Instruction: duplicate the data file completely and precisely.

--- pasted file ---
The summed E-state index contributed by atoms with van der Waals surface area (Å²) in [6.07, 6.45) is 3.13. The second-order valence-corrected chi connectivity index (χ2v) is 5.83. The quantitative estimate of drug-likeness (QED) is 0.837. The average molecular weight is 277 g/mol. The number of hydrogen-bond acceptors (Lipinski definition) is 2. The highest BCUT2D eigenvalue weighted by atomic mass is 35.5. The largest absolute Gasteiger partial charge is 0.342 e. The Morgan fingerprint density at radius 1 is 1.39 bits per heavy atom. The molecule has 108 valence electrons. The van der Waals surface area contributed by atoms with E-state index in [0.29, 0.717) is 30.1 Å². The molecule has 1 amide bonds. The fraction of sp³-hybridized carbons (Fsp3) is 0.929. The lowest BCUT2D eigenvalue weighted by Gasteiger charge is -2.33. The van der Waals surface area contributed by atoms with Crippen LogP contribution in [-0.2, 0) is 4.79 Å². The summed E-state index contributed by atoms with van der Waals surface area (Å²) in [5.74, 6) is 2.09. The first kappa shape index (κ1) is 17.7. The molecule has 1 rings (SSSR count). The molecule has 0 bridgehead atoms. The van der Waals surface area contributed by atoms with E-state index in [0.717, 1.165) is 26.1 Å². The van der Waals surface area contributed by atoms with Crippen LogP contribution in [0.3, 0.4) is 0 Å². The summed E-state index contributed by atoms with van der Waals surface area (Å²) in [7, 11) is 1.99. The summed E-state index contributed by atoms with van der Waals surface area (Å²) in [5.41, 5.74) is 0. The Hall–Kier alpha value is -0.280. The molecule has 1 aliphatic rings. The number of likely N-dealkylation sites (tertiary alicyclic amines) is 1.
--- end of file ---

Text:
The summed E-state index contributed by atoms with van der Waals surface area (Å²) in [6.07, 6.45) is 3.13. The second-order valence-corrected chi connectivity index (χ2v) is 5.83. The quantitative estimate of drug-likeness (QED) is 0.837. The average molecular weight is 277 g/mol. The number of hydrogen-bond acceptors (Lipinski definition) is 2. The highest BCUT2D eigenvalue weighted by atomic mass is 35.5. The largest absolute Gasteiger partial charge is 0.342 e. The Morgan fingerprint density at radius 1 is 1.39 bits per heavy atom. The molecule has 108 valence electrons. The van der Waals surface area contributed by atoms with E-state index in [0.29, 0.717) is 30.1 Å². The molecule has 1 amide bonds. The fraction of sp³-hybridized carbons (Fsp3) is 0.929. The lowest BCUT2D eigenvalue weighted by Gasteiger charge is -2.33. The van der Waals surface area contributed by atoms with Crippen LogP contribution in [-0.2, 0) is 4.79 Å². The summed E-state index contributed by atoms with van der Waals surface area (Å²) in [5.74, 6) is 2.09. The first kappa shape index (κ1) is 17.7. The molecule has 1 rings (SSSR count). The molecule has 0 bridgehead atoms. The van der Waals surface area contributed by atoms with E-state index in [0.717, 1.165) is 26.1 Å². The van der Waals surface area contributed by atoms with Crippen LogP contribution in [0.3, 0.4) is 0 Å². The summed E-state index contributed by atoms with van der Waals surface area (Å²) in [7, 11) is 1.99. The summed E-state index contributed by atoms with van der Waals surface area (Å²) in [5.41, 5.74) is 0. The Hall–Kier alpha value is -0.280. The molecule has 1 aliphatic rings. The number of likely N-dealkylation sites (tertiary alicyclic amines) is 1.